Picked up Borderlands last night. A little late to the party of course, but at least we showed up! So, we pop it in, waiting for the ‘intro’ .. waiting … waiting… and then I pipe up with a “are we going to hear the story?” – and no sooner than those words were out of my mouth, did the narrator kick in with “so, it’s a story you want eh?” (not sure about the eh, but I am Canadian, it’s how I remember things). The contextual intro was very brief, and in sketches. Different. One of the things that lured me to the game is the animation of it – I really enjoy games that go for something other than the “let’s look as real as possible” thing.

Borderlands Awesome Animation

Anyways – after a very brief context setting, no rest for the wicked plays in the background (really like the song, so it was a nice bonus) – in comes the bus of reject warriors. I really like the way they introduce the characters – an animated select screen of sorts – again, different. I like it. When the gameplay gets going (and to be fair, I am talking about the first 30 minutes here) the one thing that I find really jarring – and really not liking – is the ‘guardian angel’ that guides you, much in the same way as Mercury’s radio voice in Mirror’s Edge.

The guardian angel is not animated in the same style. She looks like she was plucked out of another game. When I first saw her face, I thought of Fatal Frame for some reason (could be ‘static’ they have over her voice).

Borderlands Guardian Angel

But I found it really jarring that the animation was different; like they were actually trying to connect with the player and not the character through the aesthetic. I don’t know – maybe there is a reason she looks different (made me think of an article I recently read for my CGSA presentation actually on different animation within the same piece to denote documentary ideas in a fictional context…. but I won’t get into that here).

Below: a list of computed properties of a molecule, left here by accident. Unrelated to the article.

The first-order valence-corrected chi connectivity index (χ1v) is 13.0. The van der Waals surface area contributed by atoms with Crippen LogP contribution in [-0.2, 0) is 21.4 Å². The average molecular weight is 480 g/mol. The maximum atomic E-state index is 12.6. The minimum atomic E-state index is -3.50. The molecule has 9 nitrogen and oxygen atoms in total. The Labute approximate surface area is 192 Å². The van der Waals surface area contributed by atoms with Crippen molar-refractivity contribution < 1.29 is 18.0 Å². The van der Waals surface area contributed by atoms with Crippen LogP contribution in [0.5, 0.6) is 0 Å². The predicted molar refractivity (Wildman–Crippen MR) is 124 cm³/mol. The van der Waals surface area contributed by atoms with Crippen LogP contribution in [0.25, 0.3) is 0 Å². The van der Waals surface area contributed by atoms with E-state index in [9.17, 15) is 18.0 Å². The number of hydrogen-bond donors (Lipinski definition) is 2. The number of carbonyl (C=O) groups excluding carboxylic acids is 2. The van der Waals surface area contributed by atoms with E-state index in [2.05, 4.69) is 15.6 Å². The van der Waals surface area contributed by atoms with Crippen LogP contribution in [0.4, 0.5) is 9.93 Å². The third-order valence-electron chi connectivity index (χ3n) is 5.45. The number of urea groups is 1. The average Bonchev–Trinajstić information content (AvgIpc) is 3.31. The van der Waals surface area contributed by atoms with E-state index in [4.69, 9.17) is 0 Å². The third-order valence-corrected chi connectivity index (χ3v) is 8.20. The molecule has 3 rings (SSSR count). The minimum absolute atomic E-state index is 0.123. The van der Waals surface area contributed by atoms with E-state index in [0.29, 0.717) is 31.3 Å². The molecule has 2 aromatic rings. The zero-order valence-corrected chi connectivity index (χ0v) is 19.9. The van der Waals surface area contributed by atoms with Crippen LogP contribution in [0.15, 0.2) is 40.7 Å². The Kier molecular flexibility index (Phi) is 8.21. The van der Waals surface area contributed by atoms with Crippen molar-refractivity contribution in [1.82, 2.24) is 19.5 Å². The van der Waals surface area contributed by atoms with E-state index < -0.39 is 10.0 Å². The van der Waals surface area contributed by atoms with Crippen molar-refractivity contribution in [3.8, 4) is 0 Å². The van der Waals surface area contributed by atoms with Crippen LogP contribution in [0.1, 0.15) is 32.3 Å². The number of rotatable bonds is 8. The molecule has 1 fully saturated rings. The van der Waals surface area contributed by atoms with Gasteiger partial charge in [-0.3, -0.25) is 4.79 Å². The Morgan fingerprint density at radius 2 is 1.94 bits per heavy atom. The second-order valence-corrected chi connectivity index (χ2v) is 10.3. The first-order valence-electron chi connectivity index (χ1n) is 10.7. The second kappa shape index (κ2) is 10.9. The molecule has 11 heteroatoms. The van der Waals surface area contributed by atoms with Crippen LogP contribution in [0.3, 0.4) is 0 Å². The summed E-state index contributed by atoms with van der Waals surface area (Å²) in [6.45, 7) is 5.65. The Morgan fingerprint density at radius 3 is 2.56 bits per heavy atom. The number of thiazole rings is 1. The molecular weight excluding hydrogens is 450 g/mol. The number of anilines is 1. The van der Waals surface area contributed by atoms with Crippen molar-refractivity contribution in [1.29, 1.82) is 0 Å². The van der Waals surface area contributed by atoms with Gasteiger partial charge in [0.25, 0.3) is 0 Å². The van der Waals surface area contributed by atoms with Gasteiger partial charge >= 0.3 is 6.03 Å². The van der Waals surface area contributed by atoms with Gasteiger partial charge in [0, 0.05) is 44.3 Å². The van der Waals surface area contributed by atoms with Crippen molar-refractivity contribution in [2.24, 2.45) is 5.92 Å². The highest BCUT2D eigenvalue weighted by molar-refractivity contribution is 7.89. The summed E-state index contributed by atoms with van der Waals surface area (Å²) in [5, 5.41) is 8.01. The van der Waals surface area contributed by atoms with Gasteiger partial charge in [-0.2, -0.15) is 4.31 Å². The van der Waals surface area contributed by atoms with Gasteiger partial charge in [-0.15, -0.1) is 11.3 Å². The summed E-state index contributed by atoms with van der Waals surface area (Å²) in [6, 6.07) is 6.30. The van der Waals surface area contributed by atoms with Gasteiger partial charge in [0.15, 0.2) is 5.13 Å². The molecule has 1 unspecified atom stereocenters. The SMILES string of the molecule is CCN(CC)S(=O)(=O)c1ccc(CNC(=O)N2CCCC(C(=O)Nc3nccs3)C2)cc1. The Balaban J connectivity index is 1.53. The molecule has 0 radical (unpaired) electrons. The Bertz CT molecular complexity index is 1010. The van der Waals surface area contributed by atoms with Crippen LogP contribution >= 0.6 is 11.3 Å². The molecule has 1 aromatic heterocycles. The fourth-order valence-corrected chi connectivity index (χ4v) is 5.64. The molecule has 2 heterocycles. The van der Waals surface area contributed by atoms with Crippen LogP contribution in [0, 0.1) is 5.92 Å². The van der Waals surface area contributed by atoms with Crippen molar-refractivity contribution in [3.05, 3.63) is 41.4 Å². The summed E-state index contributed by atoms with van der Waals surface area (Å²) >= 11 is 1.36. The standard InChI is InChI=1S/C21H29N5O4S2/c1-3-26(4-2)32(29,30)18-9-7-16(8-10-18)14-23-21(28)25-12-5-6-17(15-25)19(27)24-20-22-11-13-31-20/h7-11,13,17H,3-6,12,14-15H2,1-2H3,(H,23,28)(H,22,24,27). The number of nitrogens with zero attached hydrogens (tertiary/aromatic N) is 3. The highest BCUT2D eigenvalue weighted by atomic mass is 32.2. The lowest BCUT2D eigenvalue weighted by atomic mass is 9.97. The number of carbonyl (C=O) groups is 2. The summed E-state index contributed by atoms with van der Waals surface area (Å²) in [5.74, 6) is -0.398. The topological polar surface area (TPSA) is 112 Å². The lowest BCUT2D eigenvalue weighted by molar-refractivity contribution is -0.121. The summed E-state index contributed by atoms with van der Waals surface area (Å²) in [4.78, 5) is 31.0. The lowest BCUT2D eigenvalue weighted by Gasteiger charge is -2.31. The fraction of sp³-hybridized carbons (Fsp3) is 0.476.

Giving the work I am doing at the moment (as described plenty below), I think this might be a worthy example to draw on…

Revelation of the Day

Now I know why gamers have been relegated to playing in the basement… On such a sunny day outside, I have to close the curtains and turn on only one meager lamp for light in order to see where the heck I am going in the sewers of Mirror’s Edge – imagine if I were playing a horror game!!

Playing Mirror’s Edge: Kind of….

Or at least trying. As my gamer boyfriend reminded me again last night, I was never a very good console gamer – all that dexterity and such. I am much better with a mouse and keyboard configuration. But alas, my research is on to console gaming these days, so I have no choice.  As I have mentioned in my last two posts or so, I am playing Mirror’s Edge, and keeping a play journal in light of my working theoretical framework. When I first started, I thought I would have no time to scribble notes since I imagined being so embroiled in gameplay. But the reality is, I spent over an hour last night stuck on the same spot in the second chapter. Pathetic really. I KNOW what I am supposed to do. Where I am SUPPOSED to go – but getting my hands, fingers, and eyes to coordinate with Faith’s hands and body is a larger feat than I had anticipated. So far, I have spent way more time trying to master the controls (over a ridiculously long period of time actually.. I am embarrassed to admit how long) – let’s just say long enough to feel that each bit of advancement seems only relevant to my sense of self-worth and not in any way tied to any sort of progression in the game.